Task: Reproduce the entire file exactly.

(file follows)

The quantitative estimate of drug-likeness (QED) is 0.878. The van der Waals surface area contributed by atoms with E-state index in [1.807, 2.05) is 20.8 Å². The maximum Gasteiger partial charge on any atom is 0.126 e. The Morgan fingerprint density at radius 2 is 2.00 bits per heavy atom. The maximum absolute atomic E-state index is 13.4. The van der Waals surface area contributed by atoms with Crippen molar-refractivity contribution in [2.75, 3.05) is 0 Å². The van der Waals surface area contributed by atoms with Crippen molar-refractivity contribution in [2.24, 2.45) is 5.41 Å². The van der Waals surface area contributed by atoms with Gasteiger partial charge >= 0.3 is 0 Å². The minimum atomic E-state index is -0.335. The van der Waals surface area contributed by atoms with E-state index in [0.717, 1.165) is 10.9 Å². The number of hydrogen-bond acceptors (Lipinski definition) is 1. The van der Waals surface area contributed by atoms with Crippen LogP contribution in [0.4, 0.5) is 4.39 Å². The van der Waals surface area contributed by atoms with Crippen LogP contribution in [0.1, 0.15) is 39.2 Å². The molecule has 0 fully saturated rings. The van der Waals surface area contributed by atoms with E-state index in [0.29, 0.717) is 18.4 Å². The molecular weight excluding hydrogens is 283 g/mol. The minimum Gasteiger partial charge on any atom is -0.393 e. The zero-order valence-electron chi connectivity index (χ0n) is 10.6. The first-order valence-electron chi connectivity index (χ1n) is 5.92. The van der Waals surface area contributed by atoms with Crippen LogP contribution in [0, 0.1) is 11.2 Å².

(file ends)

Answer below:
The quantitative estimate of drug-likeness (QED) is 0.878. The van der Waals surface area contributed by atoms with E-state index in [1.807, 2.05) is 20.8 Å². The maximum Gasteiger partial charge on any atom is 0.126 e. The Morgan fingerprint density at radius 2 is 2.00 bits per heavy atom. The maximum absolute atomic E-state index is 13.4. The van der Waals surface area contributed by atoms with Crippen molar-refractivity contribution in [2.75, 3.05) is 0 Å². The van der Waals surface area contributed by atoms with Crippen molar-refractivity contribution in [2.24, 2.45) is 5.41 Å². The van der Waals surface area contributed by atoms with Gasteiger partial charge >= 0.3 is 0 Å². The minimum atomic E-state index is -0.335. The van der Waals surface area contributed by atoms with E-state index in [0.717, 1.165) is 10.9 Å². The number of hydrogen-bond acceptors (Lipinski definition) is 1. The van der Waals surface area contributed by atoms with Crippen LogP contribution in [0.4, 0.5) is 4.39 Å². The van der Waals surface area contributed by atoms with Crippen LogP contribution in [0.1, 0.15) is 39.2 Å². The molecule has 0 fully saturated rings. The van der Waals surface area contributed by atoms with E-state index in [0.29, 0.717) is 18.4 Å². The molecular weight excluding hydrogens is 283 g/mol. The minimum Gasteiger partial charge on any atom is -0.393 e. The zero-order valence-electron chi connectivity index (χ0n) is 10.6. The first-order valence-electron chi connectivity index (χ1n) is 5.92. The van der Waals surface area contributed by atoms with Crippen LogP contribution in [0, 0.1) is 11.2 Å².